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Pinellas launches campaign to save babies

In the last decade, almost 100 infants suffocated in the county -- many in their parents’ beds
Michelle Schaefer of the Healthy Start Coalition demonstrates how an infant should sleep during a press conference on Monday.
Michelle Schaefer of the Healthy Start Coalition demonstrates how an infant should sleep during a press conference on Monday. [ JOHN PENDYGRAFT | Times ]
Published Sep. 23, 2019

The portable crib was in the front of the conference room -- a symbol of salvation. “The baby needs to sleep alone, on their back, in their own crib,” said Michelle Schaefer, placing a baby doll in the playpen. “Alone means no pillows, no blankets, no toys or stuffed animals, no people. You can room share, but not bed share.”

Schaefer, who works for the Healthy Start Coalition of Pinellas, helped kick off a campaign called “Sleep Baby Safely” on Monday, partnering with the Juvenile Welfare Board and St. Petersburg’s police and fire departments. The effort is an attempt to combat the leading cause of infant death: suffocation.

“Every month a healthy baby dies in our county,” said rescue chief Ian Womack. “First responders like us encounter this way too often.” In the last decade, he said, almost 100 babies have died -- many in their parents’ beds. “Picture six empty kindergarten classrooms, lost forever,” he said. “And 100 percent of these deaths could have been prevented.”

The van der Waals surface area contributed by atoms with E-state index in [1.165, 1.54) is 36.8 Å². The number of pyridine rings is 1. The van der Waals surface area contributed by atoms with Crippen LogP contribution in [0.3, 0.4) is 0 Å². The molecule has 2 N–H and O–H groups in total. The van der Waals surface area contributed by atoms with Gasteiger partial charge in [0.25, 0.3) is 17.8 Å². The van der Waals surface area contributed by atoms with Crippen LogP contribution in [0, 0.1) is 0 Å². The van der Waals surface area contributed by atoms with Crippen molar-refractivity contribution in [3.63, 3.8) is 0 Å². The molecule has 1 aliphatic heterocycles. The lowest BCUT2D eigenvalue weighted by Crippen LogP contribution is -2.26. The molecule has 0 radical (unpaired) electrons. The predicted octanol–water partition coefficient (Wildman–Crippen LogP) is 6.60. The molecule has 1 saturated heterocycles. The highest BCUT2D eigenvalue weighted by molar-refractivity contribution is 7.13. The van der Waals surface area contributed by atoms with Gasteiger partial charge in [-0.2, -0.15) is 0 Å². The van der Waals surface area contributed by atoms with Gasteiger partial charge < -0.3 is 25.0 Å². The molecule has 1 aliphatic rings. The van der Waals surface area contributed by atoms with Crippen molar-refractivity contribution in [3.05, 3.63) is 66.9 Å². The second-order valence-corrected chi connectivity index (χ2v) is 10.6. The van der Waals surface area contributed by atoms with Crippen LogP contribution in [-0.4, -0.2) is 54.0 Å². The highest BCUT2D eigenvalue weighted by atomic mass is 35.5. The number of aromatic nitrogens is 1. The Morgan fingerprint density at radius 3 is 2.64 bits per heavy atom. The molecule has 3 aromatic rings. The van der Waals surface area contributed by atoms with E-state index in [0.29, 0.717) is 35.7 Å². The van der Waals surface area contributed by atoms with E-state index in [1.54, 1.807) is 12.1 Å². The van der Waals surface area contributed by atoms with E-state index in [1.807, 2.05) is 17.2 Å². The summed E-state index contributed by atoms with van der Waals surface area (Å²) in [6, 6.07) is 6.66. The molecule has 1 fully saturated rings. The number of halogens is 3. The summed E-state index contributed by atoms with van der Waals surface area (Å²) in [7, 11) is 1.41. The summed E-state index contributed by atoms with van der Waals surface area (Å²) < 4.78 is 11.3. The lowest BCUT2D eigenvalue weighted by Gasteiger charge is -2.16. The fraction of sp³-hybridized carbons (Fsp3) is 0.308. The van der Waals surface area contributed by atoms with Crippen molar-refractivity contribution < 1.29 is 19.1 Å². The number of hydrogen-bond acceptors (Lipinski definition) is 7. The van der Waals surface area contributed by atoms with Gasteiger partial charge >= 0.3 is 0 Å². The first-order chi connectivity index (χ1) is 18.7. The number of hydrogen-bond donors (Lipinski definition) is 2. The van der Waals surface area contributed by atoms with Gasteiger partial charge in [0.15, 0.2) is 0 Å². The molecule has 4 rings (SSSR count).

Firefighters and police officers now carry pamphlets about how to put babies to bed safely. Nurses give new mothers bags with free onesies and sleep sacks. And fire stations across the city are collecting Pack n’ Play portable cribs to give away, so that every child will have somewhere safe to sleep.

“We can eliminate these needless deaths,” Womack said. “Our goal is to get babies to their first birthdays.”

If you want to donate a new Graco Pack N’ Play portable crib, experts recommend the “On the go playard with bassinet” model. They can be dropped off at the St. Petersburg Fire and Rescue Station at 455 8th Street S or at any fire station in the area. For more information, call 727-507-6330, or go to: SleepBabySafely.com.